DISNEY CHANNEL, CARTOON NETWORK, CCTV, AND STAR WORLD

INTERNET

25%

FLASH ADS IN GAME PLANET, GAME ZONE, AND LOCAL WEB AND BLOG PAGES

PROMOTIONS

15%

GIFT PROMOTION AND PRICE PROMOTION DURING SCHOOL HOLIDAYS

TRADE SHOWS

15%

ACTIVE PARTICIPATING IN ELECTRONIC GAMES EXHIBITIONS

DIRECT MAIL

5%

AS A WAY OF INFORMING POSSIBLE CUSTOMERS OF RELATED NEWS AND NEW PRODUCTS

OUTDOOR

5%

GAME STATIONS IN SHOPPING MALLS

PREMIUM ITEMS

5%

VIP DISCOUNT CARD FOR PURCHASES REACHING $300

FFiinnaall AAnnaallyyssiiss

China’s business environment is changing rapidly. Opportunities for foreign companies continue to rise. However, much progress remains to be done in practically implementing the rule of law. The lack of independence for banks, courts, infrastructure, and other key elements drives foreign-invested companies to invest less than they otherwise would in the Chinese economy. The legal system, significantly enhanced, however, it is still remains unreliable. Through the strengthening of intellectual property rights, China’s R&D capabilities are growing. Finally, the age-old practice of GUANXI is becoming a less prominent.

The Chinese economy has positive prospects with a thirty-year history remarkably high growth. If these trends continue, doing business in China will become ever more profitable.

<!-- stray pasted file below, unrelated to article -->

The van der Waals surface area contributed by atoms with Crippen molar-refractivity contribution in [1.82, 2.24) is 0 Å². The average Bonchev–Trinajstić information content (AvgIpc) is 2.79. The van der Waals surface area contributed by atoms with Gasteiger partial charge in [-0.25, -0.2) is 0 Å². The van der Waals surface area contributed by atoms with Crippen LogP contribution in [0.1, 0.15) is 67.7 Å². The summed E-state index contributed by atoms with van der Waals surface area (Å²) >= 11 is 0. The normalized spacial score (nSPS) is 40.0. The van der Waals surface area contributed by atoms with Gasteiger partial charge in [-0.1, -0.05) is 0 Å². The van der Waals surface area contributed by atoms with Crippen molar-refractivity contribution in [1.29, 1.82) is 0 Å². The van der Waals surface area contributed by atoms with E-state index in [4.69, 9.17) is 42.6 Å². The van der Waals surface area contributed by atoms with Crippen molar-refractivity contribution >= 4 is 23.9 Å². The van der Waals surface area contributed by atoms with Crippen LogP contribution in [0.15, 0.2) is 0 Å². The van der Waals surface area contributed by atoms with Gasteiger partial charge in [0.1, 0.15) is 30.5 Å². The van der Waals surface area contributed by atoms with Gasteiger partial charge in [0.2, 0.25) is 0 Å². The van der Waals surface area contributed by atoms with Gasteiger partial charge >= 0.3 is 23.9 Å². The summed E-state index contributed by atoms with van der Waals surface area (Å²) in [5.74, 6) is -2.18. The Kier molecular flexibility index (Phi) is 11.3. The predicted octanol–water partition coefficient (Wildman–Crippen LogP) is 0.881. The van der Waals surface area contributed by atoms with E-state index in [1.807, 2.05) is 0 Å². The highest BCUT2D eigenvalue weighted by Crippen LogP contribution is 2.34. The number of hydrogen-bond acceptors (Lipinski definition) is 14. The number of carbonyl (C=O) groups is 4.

To Go or Not To Go

Considering all the analysis, we believe that the firm would be successful in entering to China, we recommend TO GO through two phases:

1. Direct exporting and selling via owned office that should be managed by expatriates and “half-expatriates” for the first two years. During this period key personnel would be responsible for cultivating GUANXI relations with officials and businesspeople and seeking for the right partner.

2. Then establishing a joint venture enterprise and start to invest more in China.

13
13

RReeffeerreenncceess

1)

Brittan, L. (2006). Doing Business with China. Cambridge: Gmb Publishing. Chee, H., & West, C. (2005). Myths About Doing Business in China. New York: Palgrave Macmillan

2)

Business & Small Business. (n.d.). Retrieved March 19, 2009, from http://www.entrepreneur.com/

3)

China, N. B. (2008). China Statistical Yearbook 2008. Beijing: China Statistics Press.

4)

Doing Business in China . (n.d.). Retrieved March 12, 2009, from http://chinafta.nzte.govt.nz/

5)

PlayStation.com - PLAYSTATION®3. (n.d.). Retrieved March 18, 2009, from

http://www.us.playstation.com/PS3

6)